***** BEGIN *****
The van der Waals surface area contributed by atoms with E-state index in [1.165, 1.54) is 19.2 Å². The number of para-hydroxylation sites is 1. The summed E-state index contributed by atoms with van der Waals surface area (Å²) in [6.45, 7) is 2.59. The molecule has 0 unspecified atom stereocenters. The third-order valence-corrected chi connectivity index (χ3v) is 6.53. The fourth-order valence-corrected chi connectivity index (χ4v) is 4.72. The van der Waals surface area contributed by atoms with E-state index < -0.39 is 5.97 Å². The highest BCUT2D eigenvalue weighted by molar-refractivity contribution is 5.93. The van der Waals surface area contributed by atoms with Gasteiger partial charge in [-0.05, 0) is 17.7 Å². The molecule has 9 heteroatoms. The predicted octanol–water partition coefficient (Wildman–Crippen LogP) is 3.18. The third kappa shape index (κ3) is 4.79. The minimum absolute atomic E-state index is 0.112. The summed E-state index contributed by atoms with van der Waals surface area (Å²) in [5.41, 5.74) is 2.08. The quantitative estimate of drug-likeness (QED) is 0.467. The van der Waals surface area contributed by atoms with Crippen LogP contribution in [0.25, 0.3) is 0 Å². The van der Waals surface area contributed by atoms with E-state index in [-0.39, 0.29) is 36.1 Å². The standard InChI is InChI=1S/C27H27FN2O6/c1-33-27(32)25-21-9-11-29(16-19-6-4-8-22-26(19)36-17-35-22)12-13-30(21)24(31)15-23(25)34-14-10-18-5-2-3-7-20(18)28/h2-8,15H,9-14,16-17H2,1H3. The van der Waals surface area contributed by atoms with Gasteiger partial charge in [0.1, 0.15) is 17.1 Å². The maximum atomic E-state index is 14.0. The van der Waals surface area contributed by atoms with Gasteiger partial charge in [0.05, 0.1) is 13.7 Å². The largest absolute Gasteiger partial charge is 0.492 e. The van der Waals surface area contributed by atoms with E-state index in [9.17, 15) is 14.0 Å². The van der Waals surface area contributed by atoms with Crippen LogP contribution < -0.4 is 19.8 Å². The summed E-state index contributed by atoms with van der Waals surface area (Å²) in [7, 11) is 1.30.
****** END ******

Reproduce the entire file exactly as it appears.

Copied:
The van der Waals surface area contributed by atoms with E-state index in [1.165, 1.54) is 19.2 Å². The number of para-hydroxylation sites is 1. The summed E-state index contributed by atoms with van der Waals surface area (Å²) in [6.45, 7) is 2.59. The molecule has 0 unspecified atom stereocenters. The third-order valence-corrected chi connectivity index (χ3v) is 6.53. The fourth-order valence-corrected chi connectivity index (χ4v) is 4.72. The van der Waals surface area contributed by atoms with E-state index < -0.39 is 5.97 Å². The highest BCUT2D eigenvalue weighted by molar-refractivity contribution is 5.93. The van der Waals surface area contributed by atoms with Gasteiger partial charge in [-0.05, 0) is 17.7 Å². The molecule has 9 heteroatoms. The predicted octanol–water partition coefficient (Wildman–Crippen LogP) is 3.18. The third kappa shape index (κ3) is 4.79. The minimum absolute atomic E-state index is 0.112. The summed E-state index contributed by atoms with van der Waals surface area (Å²) in [5.41, 5.74) is 2.08. The quantitative estimate of drug-likeness (QED) is 0.467. The van der Waals surface area contributed by atoms with Crippen LogP contribution in [0.25, 0.3) is 0 Å². The van der Waals surface area contributed by atoms with E-state index in [-0.39, 0.29) is 36.1 Å². The standard InChI is InChI=1S/C27H27FN2O6/c1-33-27(32)25-21-9-11-29(16-19-6-4-8-22-26(19)36-17-35-22)12-13-30(21)24(31)15-23(25)34-14-10-18-5-2-3-7-20(18)28/h2-8,15H,9-14,16-17H2,1H3. The van der Waals surface area contributed by atoms with Gasteiger partial charge in [0.1, 0.15) is 17.1 Å². The maximum atomic E-state index is 14.0. The van der Waals surface area contributed by atoms with Gasteiger partial charge in [0.05, 0.1) is 13.7 Å². The largest absolute Gasteiger partial charge is 0.492 e. The van der Waals surface area contributed by atoms with E-state index in [9.17, 15) is 14.0 Å². The van der Waals surface area contributed by atoms with Crippen LogP contribution < -0.4 is 19.8 Å². The summed E-state index contributed by atoms with van der Waals surface area (Å²) in [7, 11) is 1.30.